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Natural Awakenings Central New Jersey


Summer From an Ayurvedic Lens

May 28, 2022 10:59PM ● By Nicole Zornitzer

In Ayurvedic medicine we look at the seasonal transitions as an opportunity to balance our constitutions/doshas and increase our sense of internal stability and wellness. Ayurveda, which is the sister science to yoga, encourages us to balance our bodies, minds and spirits as per the environmental fluctuations to create a greater sense of connection with self and live a healthy existence. The human body is affected by seasonal changes and therefore needs to be attended to as we transition through a calendar year and similarly journey through life stages.

The most obvious characteristics of summer are heat, fire, humidity, longer days of bright sun and often imbalances of those who are affected by the elevated temperatures or activities that tend to accompany summertime. These qualities directly relate to the pitta dosha in Ayurveda which is why summer is viewed as a pitta season. Pitta’s earth elements are fire, heat, action and may be viewed from the Eastern perspective as a “type A personality”.  While so many of us look forward to summer and the beautiful aspects of it, we must be mindful of how to properly balance the body to avoid dis-ease and overindulgence of a good thing.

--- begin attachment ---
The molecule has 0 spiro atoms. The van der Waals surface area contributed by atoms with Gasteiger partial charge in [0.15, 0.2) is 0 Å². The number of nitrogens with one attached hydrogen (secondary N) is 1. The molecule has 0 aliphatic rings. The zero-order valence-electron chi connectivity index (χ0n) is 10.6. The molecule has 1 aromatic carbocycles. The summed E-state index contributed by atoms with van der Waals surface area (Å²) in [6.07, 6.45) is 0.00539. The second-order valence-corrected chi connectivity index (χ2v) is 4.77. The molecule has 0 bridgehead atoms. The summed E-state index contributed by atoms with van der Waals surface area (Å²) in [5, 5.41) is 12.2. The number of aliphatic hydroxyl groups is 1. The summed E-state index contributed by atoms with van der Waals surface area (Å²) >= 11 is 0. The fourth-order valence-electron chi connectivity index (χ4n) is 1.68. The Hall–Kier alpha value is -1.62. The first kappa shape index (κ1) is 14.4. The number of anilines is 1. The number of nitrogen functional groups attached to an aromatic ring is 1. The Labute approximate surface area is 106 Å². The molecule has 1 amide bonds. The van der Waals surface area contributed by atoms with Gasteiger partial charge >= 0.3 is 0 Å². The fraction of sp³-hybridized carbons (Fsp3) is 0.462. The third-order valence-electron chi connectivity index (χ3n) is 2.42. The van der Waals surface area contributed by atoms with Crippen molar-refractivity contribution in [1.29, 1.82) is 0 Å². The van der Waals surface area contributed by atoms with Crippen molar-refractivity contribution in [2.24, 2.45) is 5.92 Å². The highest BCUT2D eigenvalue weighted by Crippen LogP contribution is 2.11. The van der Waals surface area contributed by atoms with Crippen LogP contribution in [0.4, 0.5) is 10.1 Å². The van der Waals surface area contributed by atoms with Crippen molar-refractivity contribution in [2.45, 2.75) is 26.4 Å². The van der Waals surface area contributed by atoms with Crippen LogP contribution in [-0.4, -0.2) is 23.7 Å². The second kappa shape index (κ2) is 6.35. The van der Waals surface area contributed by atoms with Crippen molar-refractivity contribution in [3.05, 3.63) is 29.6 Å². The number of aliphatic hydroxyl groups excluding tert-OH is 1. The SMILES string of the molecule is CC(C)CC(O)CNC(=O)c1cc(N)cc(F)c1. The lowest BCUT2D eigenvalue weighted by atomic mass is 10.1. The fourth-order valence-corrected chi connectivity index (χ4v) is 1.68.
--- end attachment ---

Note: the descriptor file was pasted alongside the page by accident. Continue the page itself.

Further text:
The general guidelines for all bodies during summer to keep pitta balanced is to keep relatively cool, engage in moderate activity as to not overheat the body and to ground the body’s energy.  It is extremely important to stay hydrated and rise early before the sun and get to sleep early.  It is also recommended to exercise early in the morning when the sun’s intensity has not peaked.

    Some useful tips to maintain balance are:

  •  Eat light foods and smaller meals frequently
  •  Be fully present while eating food to avoid overeating
  • Enjoy sweet, bitter and astringent tastes to assist in cooling the internal agni (fire)
  •  Eat fresh fruits, salads, dairy products such as milk, butter or ghee
  •  Drink a lot of water and add some mint or lime to further cleanse and cool 
  • Avoid spicy foods as they will aggravate the agni

Having a personal sadhana practice is important in any season. A sadhana practice encourages us to be on a routine of self-care to create wellness of body and mind.  During the summer season, some recommendations when creating your daily sadhana are:

  •  Use of pitta balancing oils to conduct self-massage such as coconut oil or sunflower oil
  •  Incorporating cooling essential oils such as jasmine or lavender
  •  Dress in cool, light colors to reflect the sun
  • Shower or bathe prior to bedtime to create a sense of relaxation 

Keeping in mind the importance of maintaining a sadhana practice includes a yoga practice to cool the body and help release the natural internal fire that accumulates. Some common yoga asanas that one may enjoy during this season are: